The period in American culture, 1870s to the beginning of World War I, when painting, sculpture, and architecture were united in a “grand flowering” of work by persons who believed that society could be elevated by art.
Underlying expressions were lofty ideals and divine truth and the goal was encouraging people to live virtuous lives, which in turn would elevate the “spiritual life of the nation”. This movement was a revival from the Italian Renaissance when commitments to painting, sculpture and architecture expressed lofty themes and taught high moral values.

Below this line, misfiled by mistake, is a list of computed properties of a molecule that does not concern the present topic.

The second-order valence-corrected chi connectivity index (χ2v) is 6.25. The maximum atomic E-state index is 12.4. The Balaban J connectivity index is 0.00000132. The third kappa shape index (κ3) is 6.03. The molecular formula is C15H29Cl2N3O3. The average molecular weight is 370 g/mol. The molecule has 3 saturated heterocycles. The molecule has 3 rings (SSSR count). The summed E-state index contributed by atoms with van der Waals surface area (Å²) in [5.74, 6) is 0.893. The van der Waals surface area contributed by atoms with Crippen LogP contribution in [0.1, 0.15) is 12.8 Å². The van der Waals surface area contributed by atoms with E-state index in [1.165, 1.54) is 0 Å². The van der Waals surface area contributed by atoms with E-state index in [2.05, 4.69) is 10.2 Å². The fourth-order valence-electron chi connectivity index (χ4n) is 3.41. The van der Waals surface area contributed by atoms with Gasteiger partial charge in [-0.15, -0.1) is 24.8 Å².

The ancient Greeks and Romans, with their emphasis on perfect proportions, were the model exponents. The tradition was continued in the Beaux-Arts style and teaching methods that developed in the second half of the 19th Century in the Ecole des Beaux Arts, the Paris school of fine art. Richard Morris Hunt, Henry Hobson Richardson, and Charles McKim were the first American architects to study at the Ecole des Beaux Arts, and buildings designed by these men including the Boston Public Library were expressions of the American Renaissance.
Sculptor Augustus St. Gaudens and stained glass designer John La Farge were collaborators with these architects. In America, this Renaissance was appealing because it created a sense of continuum from earlier civilizations to the relatively new culture of the United States. It also introduced architecture as a discipline and this, in turn, led to mural painting and sculpture to enhance buildings designed in this Renaissance style.